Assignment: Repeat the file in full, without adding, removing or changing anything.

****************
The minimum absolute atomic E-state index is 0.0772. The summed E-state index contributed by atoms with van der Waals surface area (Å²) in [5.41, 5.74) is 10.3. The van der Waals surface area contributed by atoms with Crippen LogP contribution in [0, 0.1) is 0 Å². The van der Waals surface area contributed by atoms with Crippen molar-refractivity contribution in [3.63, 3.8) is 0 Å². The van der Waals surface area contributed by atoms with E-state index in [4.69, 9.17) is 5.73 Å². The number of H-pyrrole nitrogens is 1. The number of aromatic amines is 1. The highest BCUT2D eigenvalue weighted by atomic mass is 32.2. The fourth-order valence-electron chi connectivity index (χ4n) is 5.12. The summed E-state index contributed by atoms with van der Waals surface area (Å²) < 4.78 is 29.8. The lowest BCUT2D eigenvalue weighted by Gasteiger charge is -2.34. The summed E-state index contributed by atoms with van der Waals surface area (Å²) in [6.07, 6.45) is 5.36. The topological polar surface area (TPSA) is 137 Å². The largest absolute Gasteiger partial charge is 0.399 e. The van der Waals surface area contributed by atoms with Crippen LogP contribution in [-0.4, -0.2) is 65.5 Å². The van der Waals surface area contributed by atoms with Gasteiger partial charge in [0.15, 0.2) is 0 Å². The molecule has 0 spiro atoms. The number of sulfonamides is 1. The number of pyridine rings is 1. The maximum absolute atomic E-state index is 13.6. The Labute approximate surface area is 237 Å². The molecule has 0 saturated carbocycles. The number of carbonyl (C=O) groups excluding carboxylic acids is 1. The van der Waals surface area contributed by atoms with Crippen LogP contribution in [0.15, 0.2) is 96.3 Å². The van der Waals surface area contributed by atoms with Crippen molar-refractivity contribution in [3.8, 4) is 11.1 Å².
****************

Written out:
The minimum absolute atomic E-state index is 0.0772. The summed E-state index contributed by atoms with van der Waals surface area (Å²) in [5.41, 5.74) is 10.3. The van der Waals surface area contributed by atoms with Crippen LogP contribution in [0, 0.1) is 0 Å². The van der Waals surface area contributed by atoms with Crippen molar-refractivity contribution in [3.63, 3.8) is 0 Å². The van der Waals surface area contributed by atoms with E-state index in [4.69, 9.17) is 5.73 Å². The number of H-pyrrole nitrogens is 1. The number of aromatic amines is 1. The highest BCUT2D eigenvalue weighted by atomic mass is 32.2. The fourth-order valence-electron chi connectivity index (χ4n) is 5.12. The summed E-state index contributed by atoms with van der Waals surface area (Å²) < 4.78 is 29.8. The lowest BCUT2D eigenvalue weighted by Gasteiger charge is -2.34. The summed E-state index contributed by atoms with van der Waals surface area (Å²) in [6.07, 6.45) is 5.36. The topological polar surface area (TPSA) is 137 Å². The largest absolute Gasteiger partial charge is 0.399 e. The van der Waals surface area contributed by atoms with Crippen LogP contribution in [-0.4, -0.2) is 65.5 Å². The van der Waals surface area contributed by atoms with Gasteiger partial charge in [0.15, 0.2) is 0 Å². The molecule has 0 spiro atoms. The number of sulfonamides is 1. The number of pyridine rings is 1. The maximum absolute atomic E-state index is 13.6. The Labute approximate surface area is 237 Å². The molecule has 0 saturated carbocycles. The number of carbonyl (C=O) groups excluding carboxylic acids is 1. The van der Waals surface area contributed by atoms with Crippen LogP contribution in [0.15, 0.2) is 96.3 Å². The van der Waals surface area contributed by atoms with Crippen molar-refractivity contribution in [3.8, 4) is 11.1 Å².